The penultimate episode centers around a moment where a stir-crazy botanist opens a door to the outside and lets all the air out, thereby killing himself and all of his plants.  Yes, that’s right:  A door to the outside.  Not an airlock.  A single door.  Like on your garden shed.  Like that would be an OK and obvious design decision for a habitat facing onto a low-pressure alien atmosphere.  And it kills 6 other people, because there are no hatches between habitat sections.   Like that would be another OK design decision.

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For another take on a downbeat scenario with a considerably more optimistic tone, see The Martian with Matt Damon.  Don’t slog through this.  I did, because I thought it would be educational for my son, but with a sense of increasing disappointment, when I didn’t find myself napping through sections.  Hollywood agrees.  I guess I would say it’s a bit of a lost opportunity.  Or maybe just what you’d expect if a bunch of non-profit bureaucrats decided to make an educational disaster scenario with an aging and sonorously morbid Opie.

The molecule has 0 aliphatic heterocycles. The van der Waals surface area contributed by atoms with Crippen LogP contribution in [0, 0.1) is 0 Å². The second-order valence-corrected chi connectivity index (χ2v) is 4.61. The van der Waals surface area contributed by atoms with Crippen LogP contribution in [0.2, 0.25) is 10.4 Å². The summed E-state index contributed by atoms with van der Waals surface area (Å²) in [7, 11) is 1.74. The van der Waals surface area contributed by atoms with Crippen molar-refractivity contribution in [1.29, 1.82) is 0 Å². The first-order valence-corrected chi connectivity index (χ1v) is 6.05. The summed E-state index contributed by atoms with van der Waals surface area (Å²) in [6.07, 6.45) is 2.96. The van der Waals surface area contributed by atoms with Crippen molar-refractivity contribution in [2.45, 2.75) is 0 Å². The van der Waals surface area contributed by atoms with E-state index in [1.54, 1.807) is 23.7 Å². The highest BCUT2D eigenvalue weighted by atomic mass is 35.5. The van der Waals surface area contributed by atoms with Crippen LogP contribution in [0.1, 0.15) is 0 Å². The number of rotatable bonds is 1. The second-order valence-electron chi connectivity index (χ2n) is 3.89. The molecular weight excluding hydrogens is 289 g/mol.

Winter K-Drama Binge Watching: 치즈인더트랩 Cheese In The Trap

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This is a 16-episode series about an empathy-challenged, unselfconsciously and effortlessly manipulative chaebol college student with level 1 autism, and the girl who loves and suffers for him.  In the end, his estranged adopted sister pushes the girl into traffic out of jealousy, she recovers and continues to love him, and he dumps her and makes her more miserable on the theory that he is protecting her from his dickishness.   3 years later (the standard cut time for the K-Drama transition from adolescence to full adulthood), he returns, eventually reads one of her emails, and in the sketchiest and laziest wrap-up to a K-Drama that I’ve ever witnessed, the narrative hints that they are reunited happily ever after in the last 2 or 3 seconds before the final credits and series recap photo montage.